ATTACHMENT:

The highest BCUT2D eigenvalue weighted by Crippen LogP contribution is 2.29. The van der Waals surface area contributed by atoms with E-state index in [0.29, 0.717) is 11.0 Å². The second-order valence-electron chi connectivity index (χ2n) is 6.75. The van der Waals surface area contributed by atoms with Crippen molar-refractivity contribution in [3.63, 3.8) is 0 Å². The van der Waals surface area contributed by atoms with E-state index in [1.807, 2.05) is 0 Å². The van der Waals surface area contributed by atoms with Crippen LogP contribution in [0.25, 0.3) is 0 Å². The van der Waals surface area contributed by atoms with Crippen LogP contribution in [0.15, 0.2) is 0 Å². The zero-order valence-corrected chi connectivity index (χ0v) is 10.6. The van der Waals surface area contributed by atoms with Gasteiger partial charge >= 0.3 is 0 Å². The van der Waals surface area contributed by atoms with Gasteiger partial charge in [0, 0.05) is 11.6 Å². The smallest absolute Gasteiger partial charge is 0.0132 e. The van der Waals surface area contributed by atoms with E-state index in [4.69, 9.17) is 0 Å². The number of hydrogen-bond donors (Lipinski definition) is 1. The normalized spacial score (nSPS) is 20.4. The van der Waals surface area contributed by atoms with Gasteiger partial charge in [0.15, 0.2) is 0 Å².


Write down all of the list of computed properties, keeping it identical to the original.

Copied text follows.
The highest BCUT2D eigenvalue weighted by Crippen LogP contribution is 2.29. The van der Waals surface area contributed by atoms with E-state index in [0.29, 0.717) is 11.0 Å². The second-order valence-electron chi connectivity index (χ2n) is 6.75. The van der Waals surface area contributed by atoms with Crippen molar-refractivity contribution in [3.63, 3.8) is 0 Å². The van der Waals surface area contributed by atoms with E-state index in [1.807, 2.05) is 0 Å². The van der Waals surface area contributed by atoms with Crippen LogP contribution in [0.25, 0.3) is 0 Å². The van der Waals surface area contributed by atoms with Crippen LogP contribution in [0.15, 0.2) is 0 Å². The zero-order valence-corrected chi connectivity index (χ0v) is 10.6. The van der Waals surface area contributed by atoms with Gasteiger partial charge >= 0.3 is 0 Å². The van der Waals surface area contributed by atoms with Gasteiger partial charge in [0, 0.05) is 11.6 Å². The smallest absolute Gasteiger partial charge is 0.0132 e. The van der Waals surface area contributed by atoms with E-state index in [4.69, 9.17) is 0 Å². The number of hydrogen-bond donors (Lipinski definition) is 1. The normalized spacial score (nSPS) is 20.4. The van der Waals surface area contributed by atoms with Gasteiger partial charge in [0.15, 0.2) is 0 Å².